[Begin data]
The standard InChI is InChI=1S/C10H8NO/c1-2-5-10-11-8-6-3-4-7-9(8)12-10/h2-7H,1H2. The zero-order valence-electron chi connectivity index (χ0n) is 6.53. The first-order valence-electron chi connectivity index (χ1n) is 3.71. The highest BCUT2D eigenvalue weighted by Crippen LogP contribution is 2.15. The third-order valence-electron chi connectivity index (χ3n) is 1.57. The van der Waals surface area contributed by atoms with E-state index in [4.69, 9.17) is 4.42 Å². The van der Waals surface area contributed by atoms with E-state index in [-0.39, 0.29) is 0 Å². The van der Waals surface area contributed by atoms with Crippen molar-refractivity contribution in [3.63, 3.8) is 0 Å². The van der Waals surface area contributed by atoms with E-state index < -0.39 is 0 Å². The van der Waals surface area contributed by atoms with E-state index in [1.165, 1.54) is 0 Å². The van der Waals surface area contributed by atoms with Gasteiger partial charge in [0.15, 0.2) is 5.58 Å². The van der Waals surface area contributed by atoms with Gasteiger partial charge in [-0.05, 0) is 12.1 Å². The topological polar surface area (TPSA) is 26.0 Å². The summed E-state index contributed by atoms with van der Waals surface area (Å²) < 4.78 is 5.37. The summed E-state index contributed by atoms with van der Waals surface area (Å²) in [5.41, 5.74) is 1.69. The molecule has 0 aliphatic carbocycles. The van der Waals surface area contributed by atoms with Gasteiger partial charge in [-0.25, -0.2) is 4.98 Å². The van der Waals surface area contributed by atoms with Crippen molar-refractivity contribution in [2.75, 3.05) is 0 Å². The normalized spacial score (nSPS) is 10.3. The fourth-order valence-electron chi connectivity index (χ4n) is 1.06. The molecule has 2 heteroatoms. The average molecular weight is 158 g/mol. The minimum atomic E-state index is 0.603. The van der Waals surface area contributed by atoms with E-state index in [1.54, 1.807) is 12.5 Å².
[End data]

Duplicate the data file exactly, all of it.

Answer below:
The standard InChI is InChI=1S/C10H8NO/c1-2-5-10-11-8-6-3-4-7-9(8)12-10/h2-7H,1H2. The zero-order valence-electron chi connectivity index (χ0n) is 6.53. The first-order valence-electron chi connectivity index (χ1n) is 3.71. The highest BCUT2D eigenvalue weighted by Crippen LogP contribution is 2.15. The third-order valence-electron chi connectivity index (χ3n) is 1.57. The van der Waals surface area contributed by atoms with E-state index in [4.69, 9.17) is 4.42 Å². The van der Waals surface area contributed by atoms with E-state index in [-0.39, 0.29) is 0 Å². The van der Waals surface area contributed by atoms with Crippen molar-refractivity contribution in [3.63, 3.8) is 0 Å². The van der Waals surface area contributed by atoms with E-state index < -0.39 is 0 Å². The van der Waals surface area contributed by atoms with E-state index in [1.165, 1.54) is 0 Å². The van der Waals surface area contributed by atoms with Gasteiger partial charge in [0.15, 0.2) is 5.58 Å². The van der Waals surface area contributed by atoms with Gasteiger partial charge in [-0.05, 0) is 12.1 Å². The topological polar surface area (TPSA) is 26.0 Å². The summed E-state index contributed by atoms with van der Waals surface area (Å²) < 4.78 is 5.37. The summed E-state index contributed by atoms with van der Waals surface area (Å²) in [5.41, 5.74) is 1.69. The molecule has 0 aliphatic carbocycles. The van der Waals surface area contributed by atoms with Gasteiger partial charge in [-0.25, -0.2) is 4.98 Å². The van der Waals surface area contributed by atoms with Crippen molar-refractivity contribution in [2.75, 3.05) is 0 Å². The normalized spacial score (nSPS) is 10.3. The fourth-order valence-electron chi connectivity index (χ4n) is 1.06. The molecule has 2 heteroatoms. The average molecular weight is 158 g/mol. The minimum atomic E-state index is 0.603. The van der Waals surface area contributed by atoms with E-state index in [1.54, 1.807) is 12.5 Å².